Connect with us

Grow

Grow Q&A: Starting Seeds and Transplanting

Published

on

Dear Dan,
My question regards starting seeds in larger containers. I tried this once but ran into problems with over-watering and the container took a long time to dry out, which led to some mold. How do I manage the water levels when starting seeds in large containers? How do you manage runoff? Do you avoid watering to runoff until the plant is bigger? How long do you go on not achieving runoff; and does salt buildup become an issue?
—Mario

Dear Mario,
When growing seedlings in large containers, it’s important not to over-water them. The problems you’re describing are all due to having too much water in your growing medium. Because the roots are so short, you can take care to only water the layers of mix in which they’re prevalent. Watering from below is a great way to get the roots to stretch and seek out water, resulting in more vigorous growth up top. You certainly shouldn’t be watering to runoff early in your plant’s life.

Also, as they grow bigger, never allow your plants to sit in stagnant runoff water. You may experience a little salt buildup, but once the taproot has reached the bottom of your container, you can water to runoff in order to leach some of those salts from your medium. Another way to avoid salt buildup early on is to feed your plants at one quarter or half strength of what’s recommended on the plant food bottle. Underfeeding is much easier to fix than overfeeding.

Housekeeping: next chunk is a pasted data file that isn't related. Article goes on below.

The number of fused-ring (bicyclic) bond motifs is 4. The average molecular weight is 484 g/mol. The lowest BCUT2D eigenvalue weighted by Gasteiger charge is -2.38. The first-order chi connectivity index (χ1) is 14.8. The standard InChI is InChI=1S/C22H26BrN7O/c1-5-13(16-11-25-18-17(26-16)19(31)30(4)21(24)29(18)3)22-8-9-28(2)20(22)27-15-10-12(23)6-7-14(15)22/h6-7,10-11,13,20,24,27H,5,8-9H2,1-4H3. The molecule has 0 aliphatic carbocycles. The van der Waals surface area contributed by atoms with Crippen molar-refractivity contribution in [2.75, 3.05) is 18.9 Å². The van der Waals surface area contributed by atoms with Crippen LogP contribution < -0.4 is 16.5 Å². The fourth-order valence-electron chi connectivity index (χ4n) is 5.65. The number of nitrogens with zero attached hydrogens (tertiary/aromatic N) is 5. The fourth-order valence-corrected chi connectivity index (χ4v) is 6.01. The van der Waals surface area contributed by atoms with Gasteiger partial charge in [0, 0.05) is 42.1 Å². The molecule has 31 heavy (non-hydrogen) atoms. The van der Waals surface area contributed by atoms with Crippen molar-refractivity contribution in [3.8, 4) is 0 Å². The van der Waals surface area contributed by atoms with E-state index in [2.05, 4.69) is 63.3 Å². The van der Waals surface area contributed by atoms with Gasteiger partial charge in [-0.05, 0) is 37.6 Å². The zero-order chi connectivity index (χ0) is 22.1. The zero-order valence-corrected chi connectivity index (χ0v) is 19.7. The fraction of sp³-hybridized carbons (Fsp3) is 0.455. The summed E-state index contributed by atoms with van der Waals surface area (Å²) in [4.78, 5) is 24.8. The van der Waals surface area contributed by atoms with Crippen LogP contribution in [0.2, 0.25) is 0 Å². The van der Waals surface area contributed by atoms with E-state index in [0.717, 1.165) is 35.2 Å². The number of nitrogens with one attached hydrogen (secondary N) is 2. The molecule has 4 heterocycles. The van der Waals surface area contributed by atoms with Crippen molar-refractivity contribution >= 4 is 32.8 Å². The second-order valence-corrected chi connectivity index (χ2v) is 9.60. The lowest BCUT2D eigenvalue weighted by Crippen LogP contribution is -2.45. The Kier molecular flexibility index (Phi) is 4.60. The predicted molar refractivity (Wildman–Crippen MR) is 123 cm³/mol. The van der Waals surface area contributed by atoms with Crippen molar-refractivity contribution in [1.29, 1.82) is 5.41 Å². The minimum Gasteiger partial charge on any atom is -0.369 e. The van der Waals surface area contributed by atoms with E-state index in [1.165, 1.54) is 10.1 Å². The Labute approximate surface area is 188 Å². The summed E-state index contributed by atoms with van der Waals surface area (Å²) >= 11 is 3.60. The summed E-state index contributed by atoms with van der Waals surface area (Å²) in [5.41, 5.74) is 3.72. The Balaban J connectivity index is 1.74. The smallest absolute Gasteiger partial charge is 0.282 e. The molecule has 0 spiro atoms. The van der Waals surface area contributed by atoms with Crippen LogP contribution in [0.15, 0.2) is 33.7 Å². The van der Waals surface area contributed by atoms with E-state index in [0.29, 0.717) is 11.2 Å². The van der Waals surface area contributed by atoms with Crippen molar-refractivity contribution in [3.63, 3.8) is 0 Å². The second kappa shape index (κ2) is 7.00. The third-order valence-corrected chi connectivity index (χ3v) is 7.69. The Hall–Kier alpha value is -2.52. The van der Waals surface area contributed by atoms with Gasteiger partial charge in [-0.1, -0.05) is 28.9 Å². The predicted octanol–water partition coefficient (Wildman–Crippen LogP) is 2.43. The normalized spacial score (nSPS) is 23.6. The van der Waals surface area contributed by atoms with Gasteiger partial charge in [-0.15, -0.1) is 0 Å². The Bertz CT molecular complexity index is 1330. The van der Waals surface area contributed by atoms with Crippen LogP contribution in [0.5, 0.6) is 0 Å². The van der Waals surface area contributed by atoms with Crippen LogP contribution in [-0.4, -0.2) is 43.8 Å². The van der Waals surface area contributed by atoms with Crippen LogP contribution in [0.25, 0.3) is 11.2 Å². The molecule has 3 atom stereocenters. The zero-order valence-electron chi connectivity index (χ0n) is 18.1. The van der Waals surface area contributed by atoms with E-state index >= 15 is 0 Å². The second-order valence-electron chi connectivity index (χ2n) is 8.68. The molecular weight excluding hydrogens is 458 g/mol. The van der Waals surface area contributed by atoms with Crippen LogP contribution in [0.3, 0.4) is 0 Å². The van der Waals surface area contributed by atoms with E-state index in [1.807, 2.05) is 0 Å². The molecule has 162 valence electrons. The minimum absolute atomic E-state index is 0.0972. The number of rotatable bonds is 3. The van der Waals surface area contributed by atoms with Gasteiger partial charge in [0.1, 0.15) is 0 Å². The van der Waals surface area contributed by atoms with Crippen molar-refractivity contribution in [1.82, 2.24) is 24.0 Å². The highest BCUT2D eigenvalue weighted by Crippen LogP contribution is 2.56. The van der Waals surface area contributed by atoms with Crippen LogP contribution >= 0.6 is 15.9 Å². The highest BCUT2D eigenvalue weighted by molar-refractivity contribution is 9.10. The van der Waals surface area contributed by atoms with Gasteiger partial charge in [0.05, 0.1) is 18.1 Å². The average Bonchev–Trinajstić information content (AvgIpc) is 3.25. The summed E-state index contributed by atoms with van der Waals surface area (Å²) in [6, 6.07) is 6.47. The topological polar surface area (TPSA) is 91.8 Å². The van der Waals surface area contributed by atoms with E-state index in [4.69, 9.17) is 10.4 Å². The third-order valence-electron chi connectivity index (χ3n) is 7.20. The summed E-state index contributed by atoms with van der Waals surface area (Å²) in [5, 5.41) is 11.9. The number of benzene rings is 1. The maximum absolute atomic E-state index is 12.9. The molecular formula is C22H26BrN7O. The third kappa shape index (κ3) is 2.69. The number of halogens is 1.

You can always start them in smaller containers and transplant them as they grow. Be sure they don’t become too root-bound prior to the transplant. Also, be gentle when removing the root ball and also when placing it into its new container and back-filling with extra soil. The roots will recover much more quickly if you apply yourself to making sure not to disturb them too much.
 

Have a grow question? Ask away at deardanko@hightimes.com

(Photo by @dannydanko)

Trending